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Week of Action seeks to change the narrative

Copyrights: UN Women

Week of Action seeks to change the narrative

sportanddev and UNHCR’s Week of Action on sport and refugees inspired conversation and action on how sport can best support displaced women and girls.

As of the end of 2020, over 82 million people were forcibly displaced in the world, according to UNHCR, the UN Refugee Agency. The COVID-19 pandemic has only exacerbated this crisis, disproportionately affecting women and girls.

Over the past few decades, organisations have started to use sport and play to protect and promote the rights of refugees and displaced persons, by encouraging social inclusion, social cohesion and psychosocial wellbeing. If well designed, delivered and measured, sport-based programmes can also contribute to gender equity.

However, displaced women and girls continue to be marginalised in terms of access and opportunity in sport. To highlight the issues that displaced women and girls face and advocate for sport to be used to support them, sportanddev and UNHCR launched a Week of Action, from 8 – 12 November 2021.

Webinar: Changing the Game for Good

As part of this Week of Action, on 10 November we hosted a webinar featuring policymakers, practitioners, academics and refugee athletes, to understand how displaced women and girls’ particular needs can be addressed through sport.

The webinar saw over 170 people attend from across the world. The opening comments were given by Bernadette Castel-Hollingsworth, Deputy Director of the Department of International Protection at UNHCR, who commented on the power of sport for the protection and development of displaced youth, and the work that the UNHCR is doing in this regard.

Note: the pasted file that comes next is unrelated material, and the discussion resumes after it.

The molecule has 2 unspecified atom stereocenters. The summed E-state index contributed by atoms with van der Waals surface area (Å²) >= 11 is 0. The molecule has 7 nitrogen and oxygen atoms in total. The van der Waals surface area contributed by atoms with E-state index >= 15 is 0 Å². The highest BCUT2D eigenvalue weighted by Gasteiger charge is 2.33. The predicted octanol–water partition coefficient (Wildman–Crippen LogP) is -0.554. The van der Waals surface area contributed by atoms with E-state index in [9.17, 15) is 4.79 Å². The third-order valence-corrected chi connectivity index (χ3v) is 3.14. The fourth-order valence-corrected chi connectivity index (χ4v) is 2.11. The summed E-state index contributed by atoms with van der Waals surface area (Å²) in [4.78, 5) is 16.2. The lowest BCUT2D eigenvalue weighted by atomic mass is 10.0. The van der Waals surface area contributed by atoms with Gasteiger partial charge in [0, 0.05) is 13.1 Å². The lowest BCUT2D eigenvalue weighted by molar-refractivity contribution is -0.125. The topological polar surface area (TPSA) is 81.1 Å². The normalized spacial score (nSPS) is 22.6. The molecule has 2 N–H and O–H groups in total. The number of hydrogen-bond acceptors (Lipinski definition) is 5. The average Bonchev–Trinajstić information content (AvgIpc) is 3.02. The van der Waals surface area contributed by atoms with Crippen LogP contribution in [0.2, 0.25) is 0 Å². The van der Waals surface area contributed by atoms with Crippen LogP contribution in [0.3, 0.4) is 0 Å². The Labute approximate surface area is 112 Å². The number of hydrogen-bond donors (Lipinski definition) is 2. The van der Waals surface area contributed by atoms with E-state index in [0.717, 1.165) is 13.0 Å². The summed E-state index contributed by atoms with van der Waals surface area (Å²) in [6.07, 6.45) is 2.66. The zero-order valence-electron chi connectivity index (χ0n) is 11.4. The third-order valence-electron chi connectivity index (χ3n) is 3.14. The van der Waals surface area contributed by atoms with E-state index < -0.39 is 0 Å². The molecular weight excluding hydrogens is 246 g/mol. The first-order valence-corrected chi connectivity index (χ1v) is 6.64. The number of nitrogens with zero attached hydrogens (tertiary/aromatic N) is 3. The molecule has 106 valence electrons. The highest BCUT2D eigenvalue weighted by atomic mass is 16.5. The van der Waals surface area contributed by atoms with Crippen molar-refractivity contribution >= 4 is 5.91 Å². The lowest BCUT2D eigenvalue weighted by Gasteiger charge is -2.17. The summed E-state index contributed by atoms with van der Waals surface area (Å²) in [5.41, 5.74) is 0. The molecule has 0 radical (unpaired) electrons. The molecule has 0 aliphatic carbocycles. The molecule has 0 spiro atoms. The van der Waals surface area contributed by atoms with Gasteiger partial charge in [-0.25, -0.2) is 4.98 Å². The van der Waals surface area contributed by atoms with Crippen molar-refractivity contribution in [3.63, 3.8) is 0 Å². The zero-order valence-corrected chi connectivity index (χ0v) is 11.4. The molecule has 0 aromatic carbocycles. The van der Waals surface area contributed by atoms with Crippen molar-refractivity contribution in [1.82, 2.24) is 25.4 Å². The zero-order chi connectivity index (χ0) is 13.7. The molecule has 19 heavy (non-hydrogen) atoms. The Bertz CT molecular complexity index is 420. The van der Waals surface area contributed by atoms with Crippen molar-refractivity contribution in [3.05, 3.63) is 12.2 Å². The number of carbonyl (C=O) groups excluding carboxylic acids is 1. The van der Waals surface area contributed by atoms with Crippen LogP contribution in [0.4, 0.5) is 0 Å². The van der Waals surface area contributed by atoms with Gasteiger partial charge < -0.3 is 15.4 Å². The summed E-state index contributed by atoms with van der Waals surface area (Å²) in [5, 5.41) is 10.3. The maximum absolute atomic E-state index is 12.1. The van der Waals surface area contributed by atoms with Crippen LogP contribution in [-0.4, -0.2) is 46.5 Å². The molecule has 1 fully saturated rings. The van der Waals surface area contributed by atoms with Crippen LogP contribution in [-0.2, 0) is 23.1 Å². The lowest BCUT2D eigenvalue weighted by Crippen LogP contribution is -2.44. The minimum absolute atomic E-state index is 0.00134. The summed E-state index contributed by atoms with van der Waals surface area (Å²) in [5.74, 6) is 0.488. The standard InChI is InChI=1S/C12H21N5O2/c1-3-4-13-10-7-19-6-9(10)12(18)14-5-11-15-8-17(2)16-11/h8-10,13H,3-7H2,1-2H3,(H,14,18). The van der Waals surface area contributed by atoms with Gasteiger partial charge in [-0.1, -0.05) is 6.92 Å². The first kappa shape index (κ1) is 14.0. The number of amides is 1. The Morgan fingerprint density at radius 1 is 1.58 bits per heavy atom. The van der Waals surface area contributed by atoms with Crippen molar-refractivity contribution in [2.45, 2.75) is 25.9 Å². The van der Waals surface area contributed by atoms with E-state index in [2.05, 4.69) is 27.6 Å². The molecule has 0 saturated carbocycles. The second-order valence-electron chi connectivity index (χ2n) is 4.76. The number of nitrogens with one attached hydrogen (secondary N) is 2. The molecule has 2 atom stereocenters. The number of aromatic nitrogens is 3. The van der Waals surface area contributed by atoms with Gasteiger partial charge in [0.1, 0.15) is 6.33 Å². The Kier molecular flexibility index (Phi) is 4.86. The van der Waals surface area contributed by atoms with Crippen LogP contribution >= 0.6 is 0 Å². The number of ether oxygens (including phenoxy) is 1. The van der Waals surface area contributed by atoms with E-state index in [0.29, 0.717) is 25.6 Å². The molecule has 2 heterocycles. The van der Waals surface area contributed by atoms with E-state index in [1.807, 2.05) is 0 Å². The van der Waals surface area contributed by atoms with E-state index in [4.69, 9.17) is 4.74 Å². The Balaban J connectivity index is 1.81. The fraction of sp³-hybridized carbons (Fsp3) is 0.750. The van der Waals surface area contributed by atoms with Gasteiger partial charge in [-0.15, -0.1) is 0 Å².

The panellists included Rose Lokonyen, a refugee athlete and two-time Olympian; Dr. Soolmaz Abooali, a refugee, scholar, athlete (14-time traditional Karate champion) and activist; and Khalida Popal, former captain and founder of the first-ever Afghan women’s national football team, an activist and the Founder-Director of Girl Power. These inspiring panellists provided their unique perspectives as refugees, as athletes and as practitioners on how sport can better serve displaced women and girls.

Rose Lokonyen narrated her journey of fleeing her native South Sudan on foot when she was 10, her life at Kakuma Refugee Camp, her experience at the Tegla Loroupe Peace Foundation Training Academy and her eventual rise to becoming an Olympian and the flagbearer of the first ever Refugee Olympic Team, which debuted in Rio in 2016.

“Women and girls need to be given support and encouraged, because they may be the leaders of tomorrow. One day, they can go back and rebuild their country. Being a refugee is just a status. […] To all the refugees around the world, you should never give up on life. Especially women and girls. You need to get into sport, you should go to school, you need to change the narrative. Let’s stand strong and be the leaders of tomorrow.” – Rose Lokonyen.